If you don’t have traditions at Christmas, I ask you, do you really have traditions at all?
We always enjoyed putting up the tree, decorating the house and getting gifts wrapped in preparation for the big day. Now, to be fair, the struggle of shopping beforehand is somewhat of a tradition as well, but let’s not focus on the negative just yet!
This year, instead of stressing over parking spots and jostling through the crowd, on two separate occasions I just left the parking lot and returned home. I wasn’t up for playing bumper cars with overly stressed and aggressive motorists. I like my Jeep too much.
It doesn’t hurt that there aren’t as many gifts to buy as in years past. With some family members opting to go gift-free, it means less need to shop, haul and wrap. This is definitely a change. I will never forget the Christmas about 15 years ago when I sat up until 3 a.m. wrapping presents, only to get up at 6 a.m. to head to work. In.Sane.
There are other changes as well this year. First Born Son, who has been less and less interested in decorating in recent years, wasn’t around for this year’s exercised, which may have been for the best, because honestly, he was getting vocal in his dislike of being asked to hang Baby’s First Christmas decorations. Second Born Son, who always enjoys the trimming of the tree, not to mention the selecting and installation of the tree, was away for the weekend. We couldn’t put it off any longer, otherwise we’d decorating on Christmas Eve.
It was mid tree anchoring when The Big Guy and I realized that THIS is our new tradition. No guilt, no inflection. Just reality. Our kids are getting older and things will change – especially if we have done our jobs right and raised two confident, independent young men. It’s a change.
Another change this year is the addition of a third tree. Yes you read that correctly. Three trees, more than two, less than four. Never saw myself being a “crazy tree lady” but hey, it takes care of the decorating in the kitchen. It’s the only artificial one since it’s adjacent to the fireplace and if it was real I’d have to a) run a hose directly from the sink to make sure it stayed hydrated or b) be prepared to have chestnuts roasting on an open fire.
The other two trees are real. When we were picking out these trees at the local tree farm, I was chatting with one of the employees about our shared experience of man-children who may or may not have outgrown their youthful Christmas traditions.
She asked why we were getting two trees. I explained that I have one in the living room with the more formal, cohesive decorations and one in the basement where we break out the amazing ornaments from the boys’ childhood. Adorable baby baubles, John Deere tractors, Pirates of the Caribbean, hockey skates and handmade treasures from art classes all find their home on this tree. It’s in the rec room where we will play pool, throw darts and listen to music. I never want to forget these decorations. I want them out every year. The lady was impressed with our tradition and insisted she was going to do the same thing with her 20-something kids and their ornaments.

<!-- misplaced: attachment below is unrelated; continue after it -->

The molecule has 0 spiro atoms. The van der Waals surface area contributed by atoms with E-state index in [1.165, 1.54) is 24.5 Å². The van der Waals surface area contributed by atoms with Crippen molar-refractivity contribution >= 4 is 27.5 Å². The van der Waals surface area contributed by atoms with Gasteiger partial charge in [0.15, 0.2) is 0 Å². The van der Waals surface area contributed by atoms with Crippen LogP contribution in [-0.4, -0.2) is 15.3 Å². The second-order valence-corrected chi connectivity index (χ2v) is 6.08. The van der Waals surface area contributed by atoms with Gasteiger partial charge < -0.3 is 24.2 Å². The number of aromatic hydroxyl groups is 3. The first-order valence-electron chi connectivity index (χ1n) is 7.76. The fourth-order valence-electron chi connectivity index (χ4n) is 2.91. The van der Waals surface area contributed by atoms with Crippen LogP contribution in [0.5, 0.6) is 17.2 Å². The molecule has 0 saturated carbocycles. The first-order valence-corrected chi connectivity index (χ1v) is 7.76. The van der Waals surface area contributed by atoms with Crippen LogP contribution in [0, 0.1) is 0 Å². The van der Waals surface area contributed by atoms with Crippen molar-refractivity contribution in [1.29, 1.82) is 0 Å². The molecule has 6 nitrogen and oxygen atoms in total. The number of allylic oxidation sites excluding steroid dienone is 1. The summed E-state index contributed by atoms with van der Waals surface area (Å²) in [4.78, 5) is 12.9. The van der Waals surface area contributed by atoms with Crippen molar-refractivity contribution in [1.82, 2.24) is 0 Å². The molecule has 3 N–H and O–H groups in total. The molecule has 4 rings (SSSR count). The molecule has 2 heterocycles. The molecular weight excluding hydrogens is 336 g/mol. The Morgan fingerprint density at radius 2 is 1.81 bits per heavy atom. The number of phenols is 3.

Not all traditions are good ones. For years the real trees we erected had a familiar pattern of behaviour. We’d put them up, decorate them and within an hour or two, they’d be on the floor – ornaments smashed and branches twisted. Eventually we smartened up and used a counter weight to ensure the tree wouldn’t land in the middle of the living room.
I also used to do a great deal of baking. Hours of butter, flour and chocolate. The evolution of our family has resulted in some dietary restrictions. No nuts and no dairy. That takes out a BIG chunk of Christmas baking!
One thing that hasn’t changed is my thoughts of my Dad during Christmas. He loved this holiday and went all out with decorating. Ironically, as The Big Guy strung the lights on the upstairs tree, he noticed a number of the bulbs were out. He smiled and said to me, “When you are talking to your Dad, can you ask him to take care of these lights?”
The moment brought a smile to my face. Dad has been gone for more than five years now. Invoking his name while we decorated was perfect. Dad would spend hours in his chair going through strings of lights, finding the burnt out bulbs and bringing back strings that had been destined for the landfill. We could have used him last weekend.
A couple of years ago was another change in tradition. My sister and I took over the tradition of hosting Christmas dinner. Our Mother had cooked for the better part of 45 years and we felt it was time to give her a break. At first it was a change for her, but now she’s glad to bring something to our homes, without the stress of planning and cooking for hours.
Moving forward we have decided to start a new tradition – to include the girlfriends of our sons. While we don’t expect them to join us on Christmas Day or Boxing Day when they have their own family commitments, we plan to have an afternoon filled with food, fun and festive movies. We will have memories thanks to the evolution of our family and our willingness to adapt.
It won’t be the same, but it will be awesome.
Merry Christmas to you and may you embrace your new traditions.